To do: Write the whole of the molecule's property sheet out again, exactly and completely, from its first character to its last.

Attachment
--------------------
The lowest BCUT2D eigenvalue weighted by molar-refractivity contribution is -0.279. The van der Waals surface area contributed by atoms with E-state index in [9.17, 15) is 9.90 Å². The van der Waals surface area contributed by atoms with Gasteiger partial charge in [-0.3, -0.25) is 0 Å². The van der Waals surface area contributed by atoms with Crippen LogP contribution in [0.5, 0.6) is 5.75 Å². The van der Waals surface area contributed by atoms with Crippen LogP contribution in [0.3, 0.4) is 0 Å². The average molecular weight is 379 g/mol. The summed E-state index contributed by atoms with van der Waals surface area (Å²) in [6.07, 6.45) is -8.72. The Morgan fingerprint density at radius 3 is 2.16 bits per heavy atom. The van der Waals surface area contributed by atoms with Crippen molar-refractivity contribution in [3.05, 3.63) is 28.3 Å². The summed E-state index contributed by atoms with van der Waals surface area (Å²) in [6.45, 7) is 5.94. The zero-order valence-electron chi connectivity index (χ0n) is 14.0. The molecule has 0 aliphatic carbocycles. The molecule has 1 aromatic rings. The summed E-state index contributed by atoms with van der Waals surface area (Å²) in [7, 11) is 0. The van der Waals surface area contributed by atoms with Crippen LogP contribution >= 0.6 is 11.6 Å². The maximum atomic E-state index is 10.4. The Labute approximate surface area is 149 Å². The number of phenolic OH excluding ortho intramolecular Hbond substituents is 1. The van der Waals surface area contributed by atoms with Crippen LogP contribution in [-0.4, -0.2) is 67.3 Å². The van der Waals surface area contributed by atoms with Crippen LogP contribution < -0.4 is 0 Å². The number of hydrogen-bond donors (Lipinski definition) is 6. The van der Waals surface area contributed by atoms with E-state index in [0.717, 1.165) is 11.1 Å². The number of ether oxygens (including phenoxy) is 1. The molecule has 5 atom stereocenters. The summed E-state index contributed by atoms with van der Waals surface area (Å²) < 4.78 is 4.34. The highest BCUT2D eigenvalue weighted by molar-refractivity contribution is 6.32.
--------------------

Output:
The lowest BCUT2D eigenvalue weighted by molar-refractivity contribution is -0.279. The van der Waals surface area contributed by atoms with E-state index in [9.17, 15) is 9.90 Å². The van der Waals surface area contributed by atoms with Gasteiger partial charge in [-0.3, -0.25) is 0 Å². The van der Waals surface area contributed by atoms with Crippen LogP contribution in [0.5, 0.6) is 5.75 Å². The van der Waals surface area contributed by atoms with Crippen LogP contribution in [0.3, 0.4) is 0 Å². The average molecular weight is 379 g/mol. The summed E-state index contributed by atoms with van der Waals surface area (Å²) in [6.07, 6.45) is -8.72. The Morgan fingerprint density at radius 3 is 2.16 bits per heavy atom. The van der Waals surface area contributed by atoms with Crippen molar-refractivity contribution in [3.05, 3.63) is 28.3 Å². The summed E-state index contributed by atoms with van der Waals surface area (Å²) in [6.45, 7) is 5.94. The zero-order valence-electron chi connectivity index (χ0n) is 14.0. The molecule has 0 aliphatic carbocycles. The molecule has 1 aromatic rings. The summed E-state index contributed by atoms with van der Waals surface area (Å²) in [7, 11) is 0. The van der Waals surface area contributed by atoms with Crippen LogP contribution >= 0.6 is 11.6 Å². The maximum atomic E-state index is 10.4. The Labute approximate surface area is 149 Å². The number of phenolic OH excluding ortho intramolecular Hbond substituents is 1. The van der Waals surface area contributed by atoms with Crippen LogP contribution in [-0.4, -0.2) is 67.3 Å². The van der Waals surface area contributed by atoms with Crippen LogP contribution < -0.4 is 0 Å². The number of hydrogen-bond donors (Lipinski definition) is 6. The van der Waals surface area contributed by atoms with E-state index in [0.717, 1.165) is 11.1 Å². The number of ether oxygens (including phenoxy) is 1. The molecule has 5 atom stereocenters. The summed E-state index contributed by atoms with van der Waals surface area (Å²) < 4.78 is 4.34. The highest BCUT2D eigenvalue weighted by molar-refractivity contribution is 6.32.